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With the new year around the corner, many Montrealers are reflecting on this past year and are starting to think about any resolutions that they may have for 2021. For many, that likely includes speaking to a financial advisor for guidance when it comes to all things money-related.

Editor's Choice: Here's How Quebec Plans To Deal With People Who Still Gather At Christmas

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If you've ever struggled financially or if you've been living paycheck to paycheck, you can at least take comfort in the fact that you are not alone.

According to a recent poll from the Canadian Payroll Association, nearly half of Canadian workers (48%) would be completely screwed if they missed even a single paycheck.

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Canada isn't doing so well right now, at least when it comes to the economy. Yes, we're enjoying a new height of international popularity (thanks Justin!) but here at home, the entire country is in debt. And the money the country, and even specific cities owe is quite staggering.

On a national level, Canada's total debt is going to rise to $648.7 billion by the close of this fiscal year, reports CBC. Divide that number by Canada's total population, and everyone living in the country is in debt around $17,995.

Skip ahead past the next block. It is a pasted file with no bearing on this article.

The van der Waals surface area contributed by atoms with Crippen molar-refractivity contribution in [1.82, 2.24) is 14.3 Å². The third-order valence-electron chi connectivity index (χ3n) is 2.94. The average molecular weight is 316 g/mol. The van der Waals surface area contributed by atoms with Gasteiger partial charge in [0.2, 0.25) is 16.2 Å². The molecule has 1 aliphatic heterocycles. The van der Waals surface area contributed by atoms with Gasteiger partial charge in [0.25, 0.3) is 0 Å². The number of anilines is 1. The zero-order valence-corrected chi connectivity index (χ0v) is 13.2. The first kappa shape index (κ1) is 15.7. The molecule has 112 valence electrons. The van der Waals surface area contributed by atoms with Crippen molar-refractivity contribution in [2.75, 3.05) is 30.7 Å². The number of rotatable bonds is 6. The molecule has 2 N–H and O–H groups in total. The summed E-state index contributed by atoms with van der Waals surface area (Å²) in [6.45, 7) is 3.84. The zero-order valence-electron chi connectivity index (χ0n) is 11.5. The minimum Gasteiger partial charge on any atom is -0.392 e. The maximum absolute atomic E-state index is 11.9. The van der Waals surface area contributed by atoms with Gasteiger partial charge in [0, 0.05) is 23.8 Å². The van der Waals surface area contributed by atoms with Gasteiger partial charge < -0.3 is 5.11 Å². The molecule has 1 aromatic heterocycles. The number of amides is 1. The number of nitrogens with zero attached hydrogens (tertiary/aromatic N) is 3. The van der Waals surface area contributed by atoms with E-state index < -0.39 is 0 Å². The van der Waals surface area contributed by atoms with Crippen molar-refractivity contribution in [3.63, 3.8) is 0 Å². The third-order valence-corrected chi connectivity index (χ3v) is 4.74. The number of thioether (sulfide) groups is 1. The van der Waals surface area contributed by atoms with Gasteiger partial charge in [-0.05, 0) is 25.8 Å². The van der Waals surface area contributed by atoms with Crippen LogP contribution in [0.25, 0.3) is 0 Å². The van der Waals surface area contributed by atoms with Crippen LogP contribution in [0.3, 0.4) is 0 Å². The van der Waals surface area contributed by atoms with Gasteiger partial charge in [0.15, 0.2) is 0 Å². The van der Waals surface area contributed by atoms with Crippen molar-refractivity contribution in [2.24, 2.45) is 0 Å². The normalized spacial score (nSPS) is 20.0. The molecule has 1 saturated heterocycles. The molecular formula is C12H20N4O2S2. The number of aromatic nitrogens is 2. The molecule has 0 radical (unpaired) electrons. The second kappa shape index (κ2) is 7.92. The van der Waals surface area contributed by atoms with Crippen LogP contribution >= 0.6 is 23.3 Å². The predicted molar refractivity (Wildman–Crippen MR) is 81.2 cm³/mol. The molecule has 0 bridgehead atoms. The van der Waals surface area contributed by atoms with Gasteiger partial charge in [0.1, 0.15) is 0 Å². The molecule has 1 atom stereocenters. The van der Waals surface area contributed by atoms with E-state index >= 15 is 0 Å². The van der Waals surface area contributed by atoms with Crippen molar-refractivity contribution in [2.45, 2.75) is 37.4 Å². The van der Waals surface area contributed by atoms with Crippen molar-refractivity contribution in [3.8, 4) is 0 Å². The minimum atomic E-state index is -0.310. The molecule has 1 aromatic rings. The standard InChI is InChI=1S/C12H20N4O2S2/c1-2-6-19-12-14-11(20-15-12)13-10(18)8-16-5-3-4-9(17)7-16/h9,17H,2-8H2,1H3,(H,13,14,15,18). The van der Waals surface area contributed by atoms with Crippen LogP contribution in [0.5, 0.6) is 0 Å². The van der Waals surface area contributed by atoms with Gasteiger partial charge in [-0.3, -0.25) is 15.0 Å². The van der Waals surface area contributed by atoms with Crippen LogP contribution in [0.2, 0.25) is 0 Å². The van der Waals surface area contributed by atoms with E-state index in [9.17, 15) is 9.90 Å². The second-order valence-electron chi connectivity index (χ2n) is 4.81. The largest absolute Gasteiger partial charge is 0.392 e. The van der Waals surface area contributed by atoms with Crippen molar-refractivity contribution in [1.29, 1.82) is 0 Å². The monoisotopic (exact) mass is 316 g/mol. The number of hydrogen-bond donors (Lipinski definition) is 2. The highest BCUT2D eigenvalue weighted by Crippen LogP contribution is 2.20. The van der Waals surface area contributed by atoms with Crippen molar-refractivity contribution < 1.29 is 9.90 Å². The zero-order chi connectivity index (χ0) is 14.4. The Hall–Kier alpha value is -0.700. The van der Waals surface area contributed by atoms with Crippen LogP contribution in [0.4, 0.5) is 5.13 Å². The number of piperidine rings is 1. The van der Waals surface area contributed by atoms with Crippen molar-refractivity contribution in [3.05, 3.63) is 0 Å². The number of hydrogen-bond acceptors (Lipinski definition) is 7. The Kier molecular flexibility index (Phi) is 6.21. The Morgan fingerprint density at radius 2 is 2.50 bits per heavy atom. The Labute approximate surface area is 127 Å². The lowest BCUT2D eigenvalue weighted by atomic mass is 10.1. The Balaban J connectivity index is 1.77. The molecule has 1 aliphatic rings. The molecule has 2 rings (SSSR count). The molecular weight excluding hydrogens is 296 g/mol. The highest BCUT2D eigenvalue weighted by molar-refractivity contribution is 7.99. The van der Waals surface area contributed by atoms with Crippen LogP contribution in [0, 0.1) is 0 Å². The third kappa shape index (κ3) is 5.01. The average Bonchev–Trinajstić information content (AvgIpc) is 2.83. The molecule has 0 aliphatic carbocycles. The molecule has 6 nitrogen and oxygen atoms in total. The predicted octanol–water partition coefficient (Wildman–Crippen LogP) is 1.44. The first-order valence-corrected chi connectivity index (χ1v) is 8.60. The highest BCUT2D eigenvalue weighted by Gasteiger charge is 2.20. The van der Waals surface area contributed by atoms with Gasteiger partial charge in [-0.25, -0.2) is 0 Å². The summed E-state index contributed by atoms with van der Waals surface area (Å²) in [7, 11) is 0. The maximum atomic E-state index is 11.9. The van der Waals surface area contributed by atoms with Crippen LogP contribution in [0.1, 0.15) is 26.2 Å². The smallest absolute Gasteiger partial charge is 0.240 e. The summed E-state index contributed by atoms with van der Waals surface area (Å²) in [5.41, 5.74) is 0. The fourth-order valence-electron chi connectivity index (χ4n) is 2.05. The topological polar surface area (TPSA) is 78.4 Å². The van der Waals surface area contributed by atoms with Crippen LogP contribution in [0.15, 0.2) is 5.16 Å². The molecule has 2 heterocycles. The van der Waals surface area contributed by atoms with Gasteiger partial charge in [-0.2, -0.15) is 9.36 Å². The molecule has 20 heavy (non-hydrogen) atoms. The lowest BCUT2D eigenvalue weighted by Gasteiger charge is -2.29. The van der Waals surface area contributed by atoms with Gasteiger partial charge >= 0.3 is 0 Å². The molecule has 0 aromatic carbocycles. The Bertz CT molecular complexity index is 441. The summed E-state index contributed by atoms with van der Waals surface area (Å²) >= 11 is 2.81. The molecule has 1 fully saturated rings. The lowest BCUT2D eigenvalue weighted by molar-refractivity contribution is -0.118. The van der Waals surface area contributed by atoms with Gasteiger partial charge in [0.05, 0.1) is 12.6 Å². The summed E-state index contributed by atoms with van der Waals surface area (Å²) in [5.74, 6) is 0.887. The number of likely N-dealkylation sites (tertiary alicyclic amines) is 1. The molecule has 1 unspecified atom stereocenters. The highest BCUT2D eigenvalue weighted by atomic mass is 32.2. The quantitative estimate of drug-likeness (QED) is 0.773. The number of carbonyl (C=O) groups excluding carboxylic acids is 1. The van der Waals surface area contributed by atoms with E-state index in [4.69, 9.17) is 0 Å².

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Everyone who lives in Quebec realizes that we're in a bit of trouble. The corruption, the crumbling infrastructure, the disappearing businesses and of course, the debt.

But how bad is the debt exactly?

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A Montreal man on Facebook is very upset with the way Hydro-Quebec has been harassing his mother. It seems the government owned utility company has no sympathy for late payments, not even when the person who's supposed to make the payment is dead.  Apparently being dead isn't a good enough excuse so as a heads-up, if any of you are planning on dying in the next little while, you'd better make sure you make pre-arrangements to pay your hydro bill.

Jesse's father died on May 26, a few days later he and his mother got a letter in the mail threatening them because they still owed $377.38. If they did not pay, then a debt collector would be sent to recover the amount owed.

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Your wallet is empty, your fridge is barren, and you haven't done laundry in a month. Your nightmares are made up of student debt and rent money. To put it simply, you're broke. But it's okay because so is the rest of Montreal. And let's be real: we've all said some of these things at least once.

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